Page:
Film and TV

How Netflix Threatens the Sanctity of the American Family

My family "consciously uncoupled" from Netflix's DVD plan a year or two ago. Many of our entertainment choices of the non-streaming variety come from discs I've ripped to a hard drive playing via media server on our TV -- leaving me with the dilemma of what to do with three or four hundred shiny drink coasters, but that's a lament for another day. The rest of our viewing options come from Netflix Streaming.

The service's other problems aside (Surprise price hikes! Streamageddon!), Netflix's means of handling multiple user accounts is what I'm referring to here. Because if you have kids and are trying to manage viewing options on certain devices, you may be facing a threat to your family unit on a scale not seen since the rise of single motherhood.

As the Chron's Dwight Silverman helpfully informed us last year, certain devices acquired the capability to use different profiles. Unfortunately, if you're still using archaic video game technology like the Nintendo Wii (released eight whole years ago) or even certain TVs, that functionality didn't make it through. I know this because I have a Wii and one of those "other" TVs.

Still, none of this would be an issue if not for the little harvesters of sorrow I call my children. Don't get me wrong, I'm thrilled to live in a time when it's possible to stream Flicka 2 and Tyler Perry's Temptation directly into my living room. But as it stands, the interface issues (and the haphazard programming, mustn't forget that) has almost made the Netflix experience a non-starter for my wife and me. Why, you ask?

Crossing The Streams Without multiple profiles to choose from (the PS3 and XBox 360, for example, ask you to select one at start-up), Netflix adds everything anybody has watched on its service and displays your results. And if your kids watch Netflix more than you, you may be faced with this when you fire it up one Friday night after the kids have (finally) gone to sleep:

"Why not just use the 'search' button, you lazy ass?" I'll tell you why: because thanks to the previously mentioned well-documented licensing issues, it's impossible to keep track of what's available, meaning I could potentially spend a valuable 30 minutes of All Anal MILFs TED Talk viewing time fruitlessly searching for nonexistent titles. Bad enough that my kids may have watched Caillou, but now the recommendations are completely hosed, which brings me to:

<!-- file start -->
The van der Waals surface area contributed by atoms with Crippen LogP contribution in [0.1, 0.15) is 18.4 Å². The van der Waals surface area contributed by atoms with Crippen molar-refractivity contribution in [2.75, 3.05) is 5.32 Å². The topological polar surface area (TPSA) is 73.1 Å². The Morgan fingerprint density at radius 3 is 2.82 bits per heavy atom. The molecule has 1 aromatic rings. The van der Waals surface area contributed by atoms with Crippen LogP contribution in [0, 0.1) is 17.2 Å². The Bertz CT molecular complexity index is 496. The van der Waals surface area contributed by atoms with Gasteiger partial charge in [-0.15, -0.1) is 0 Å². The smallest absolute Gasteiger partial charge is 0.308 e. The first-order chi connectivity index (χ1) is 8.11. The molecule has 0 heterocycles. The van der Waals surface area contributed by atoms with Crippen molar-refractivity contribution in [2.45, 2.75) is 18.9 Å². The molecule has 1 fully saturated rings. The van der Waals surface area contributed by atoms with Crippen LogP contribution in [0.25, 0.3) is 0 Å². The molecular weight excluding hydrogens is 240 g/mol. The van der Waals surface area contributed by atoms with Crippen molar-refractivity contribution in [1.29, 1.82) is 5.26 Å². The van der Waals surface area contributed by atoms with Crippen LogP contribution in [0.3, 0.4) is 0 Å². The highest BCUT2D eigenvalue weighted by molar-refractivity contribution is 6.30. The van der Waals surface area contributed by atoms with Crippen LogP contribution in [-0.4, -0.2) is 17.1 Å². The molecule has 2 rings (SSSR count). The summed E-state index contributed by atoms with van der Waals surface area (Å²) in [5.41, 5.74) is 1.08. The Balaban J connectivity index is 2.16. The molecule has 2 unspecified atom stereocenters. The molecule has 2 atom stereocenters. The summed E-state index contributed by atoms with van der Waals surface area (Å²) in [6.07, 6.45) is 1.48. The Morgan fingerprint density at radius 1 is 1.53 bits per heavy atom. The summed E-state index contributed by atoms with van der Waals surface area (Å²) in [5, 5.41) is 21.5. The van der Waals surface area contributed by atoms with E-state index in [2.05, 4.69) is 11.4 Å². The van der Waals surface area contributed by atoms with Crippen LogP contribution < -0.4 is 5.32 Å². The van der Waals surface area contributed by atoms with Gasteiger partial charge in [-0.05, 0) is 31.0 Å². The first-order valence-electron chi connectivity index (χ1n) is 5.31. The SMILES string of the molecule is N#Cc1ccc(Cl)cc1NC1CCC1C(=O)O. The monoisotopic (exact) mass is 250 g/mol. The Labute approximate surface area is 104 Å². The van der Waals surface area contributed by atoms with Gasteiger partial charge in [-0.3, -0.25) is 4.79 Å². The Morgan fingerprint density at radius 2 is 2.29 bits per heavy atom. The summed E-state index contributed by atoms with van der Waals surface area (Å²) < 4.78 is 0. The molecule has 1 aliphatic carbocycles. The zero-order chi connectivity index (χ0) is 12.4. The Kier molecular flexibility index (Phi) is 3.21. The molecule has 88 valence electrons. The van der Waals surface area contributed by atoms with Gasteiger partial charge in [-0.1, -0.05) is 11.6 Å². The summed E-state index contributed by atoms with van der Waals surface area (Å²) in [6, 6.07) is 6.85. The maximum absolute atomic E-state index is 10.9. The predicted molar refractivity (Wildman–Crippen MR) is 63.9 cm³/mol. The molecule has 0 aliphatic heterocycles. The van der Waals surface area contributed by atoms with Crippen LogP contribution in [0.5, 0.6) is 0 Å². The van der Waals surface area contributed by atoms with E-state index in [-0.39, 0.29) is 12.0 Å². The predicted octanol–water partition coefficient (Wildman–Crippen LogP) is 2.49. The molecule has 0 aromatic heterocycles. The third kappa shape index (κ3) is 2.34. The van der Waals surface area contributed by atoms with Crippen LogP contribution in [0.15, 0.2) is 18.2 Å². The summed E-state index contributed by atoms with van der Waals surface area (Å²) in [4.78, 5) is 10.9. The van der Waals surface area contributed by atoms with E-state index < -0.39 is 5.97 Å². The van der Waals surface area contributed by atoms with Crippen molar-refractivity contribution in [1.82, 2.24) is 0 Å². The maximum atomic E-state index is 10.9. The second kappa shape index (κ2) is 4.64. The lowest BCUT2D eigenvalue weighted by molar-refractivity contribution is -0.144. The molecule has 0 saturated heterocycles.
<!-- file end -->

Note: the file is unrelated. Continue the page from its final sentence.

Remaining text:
References Available On Request One aspect of Netflix that used to be enjoyable was the recommendation function, in which a complex algorithm presents a selection of suggested viewing choices based on your decision to drunkenly watch Dracula 3000. Allowing your kids on Netflix ruins that too, because it only presents a dozen or so recommendation threads. Though it can lead to some amusing examples of cognitive browsing dissonance:

Martha Speaks is, in many ways, far more disturbing than American Horror Story. This also brings up another problem:

I Find Your Lack Of Parental Guidance Disturbing My cable provider has parental controls (which we enabled as soon as I realized half of the listings for any given On Demand search were along the lines of All Anal MILFs). Even Netflix on the Wii asks if you want the "For Kids" version when you turn it on. Individual profiles in Netflix use age selection options to limit what types of programming you see. But unless you're re-logging in (with your email address) every time you start up, there's nothing really to stop a kid from selecting whatever profile they want. And if you're using Netflix on a device that doesn't allow profiles and your kids know how to work a remote (as mine have for several months), there may be issues.

Example: one of the things Netflix does to make your viewing life easier is to allow you to add titles you're particularly fond of to its "Instant Queue." This displays at the top of the screen and makes it easy to jump immediately to your favorite shows. It can also lead to the following:

My kids are almost five, and as thrilled as I would be for them to eventually bask in the joys of Bryan Cranston's performance and Vince Gilligan's nuanced storytelling, I don't believe I'm prepared for them to experience Breaking Bad quite yet.

Finally, some of you may advise us to not let our kids watch TV. To them I say this.

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Peter Vonder Haar writes movie reviews for the Houston Press and the occasional book. The first three novels in the "Clarke & Clarke Mysteries" - Lucky Town, Point Blank, and Empty Sky - are out now.
Contact: Pete Vonder Haar